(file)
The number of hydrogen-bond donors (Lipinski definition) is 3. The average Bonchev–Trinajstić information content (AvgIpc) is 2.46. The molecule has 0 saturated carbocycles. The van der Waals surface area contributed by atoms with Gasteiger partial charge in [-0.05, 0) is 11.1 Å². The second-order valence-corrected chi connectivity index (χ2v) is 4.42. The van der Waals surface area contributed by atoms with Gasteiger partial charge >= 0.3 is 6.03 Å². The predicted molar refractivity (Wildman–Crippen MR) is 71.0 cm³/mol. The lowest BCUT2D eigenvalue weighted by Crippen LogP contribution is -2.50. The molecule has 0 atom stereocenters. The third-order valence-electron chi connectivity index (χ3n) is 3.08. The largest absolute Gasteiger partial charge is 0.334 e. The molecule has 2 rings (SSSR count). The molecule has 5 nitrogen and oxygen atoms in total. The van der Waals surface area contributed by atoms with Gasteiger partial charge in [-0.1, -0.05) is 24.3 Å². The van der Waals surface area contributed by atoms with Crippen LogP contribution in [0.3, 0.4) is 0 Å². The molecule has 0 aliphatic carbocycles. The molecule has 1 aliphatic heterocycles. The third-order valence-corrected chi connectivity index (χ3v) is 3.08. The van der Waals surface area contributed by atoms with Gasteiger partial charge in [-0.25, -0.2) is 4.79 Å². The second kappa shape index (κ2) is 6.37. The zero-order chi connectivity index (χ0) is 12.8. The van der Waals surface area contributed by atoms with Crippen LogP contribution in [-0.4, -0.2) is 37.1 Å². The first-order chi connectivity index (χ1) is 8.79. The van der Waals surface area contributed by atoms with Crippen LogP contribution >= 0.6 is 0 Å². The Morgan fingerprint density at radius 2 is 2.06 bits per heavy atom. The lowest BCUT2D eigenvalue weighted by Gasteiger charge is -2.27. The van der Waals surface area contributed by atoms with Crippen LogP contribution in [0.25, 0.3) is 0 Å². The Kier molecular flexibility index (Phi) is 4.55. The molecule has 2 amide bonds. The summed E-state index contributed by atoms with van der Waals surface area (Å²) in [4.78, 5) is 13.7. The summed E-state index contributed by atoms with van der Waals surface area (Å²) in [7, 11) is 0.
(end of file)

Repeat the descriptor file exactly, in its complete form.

The number of hydrogen-bond donors (Lipinski definition) is 3. The average Bonchev–Trinajstić information content (AvgIpc) is 2.46. The molecule has 0 saturated carbocycles. The van der Waals surface area contributed by atoms with Gasteiger partial charge in [-0.05, 0) is 11.1 Å². The second-order valence-corrected chi connectivity index (χ2v) is 4.42. The van der Waals surface area contributed by atoms with Gasteiger partial charge >= 0.3 is 6.03 Å². The predicted molar refractivity (Wildman–Crippen MR) is 71.0 cm³/mol. The lowest BCUT2D eigenvalue weighted by Crippen LogP contribution is -2.50. The molecule has 0 atom stereocenters. The third-order valence-electron chi connectivity index (χ3n) is 3.08. The largest absolute Gasteiger partial charge is 0.334 e. The molecule has 2 rings (SSSR count). The molecule has 5 nitrogen and oxygen atoms in total. The van der Waals surface area contributed by atoms with Gasteiger partial charge in [-0.1, -0.05) is 24.3 Å². The van der Waals surface area contributed by atoms with Crippen LogP contribution in [0.3, 0.4) is 0 Å². The molecule has 0 aliphatic carbocycles. The molecule has 1 aliphatic heterocycles. The third-order valence-corrected chi connectivity index (χ3v) is 3.08. The van der Waals surface area contributed by atoms with Gasteiger partial charge in [-0.25, -0.2) is 4.79 Å². The second kappa shape index (κ2) is 6.37. The zero-order chi connectivity index (χ0) is 12.8. The van der Waals surface area contributed by atoms with Crippen LogP contribution in [-0.4, -0.2) is 37.1 Å². The first-order chi connectivity index (χ1) is 8.79. The van der Waals surface area contributed by atoms with Crippen LogP contribution >= 0.6 is 0 Å². The Morgan fingerprint density at radius 2 is 2.06 bits per heavy atom. The lowest BCUT2D eigenvalue weighted by Gasteiger charge is -2.27. The van der Waals surface area contributed by atoms with Crippen LogP contribution in [0.25, 0.3) is 0 Å². The Kier molecular flexibility index (Phi) is 4.55. The molecule has 2 amide bonds. The summed E-state index contributed by atoms with van der Waals surface area (Å²) in [4.78, 5) is 13.7. The summed E-state index contributed by atoms with van der Waals surface area (Å²) in [7, 11) is 0.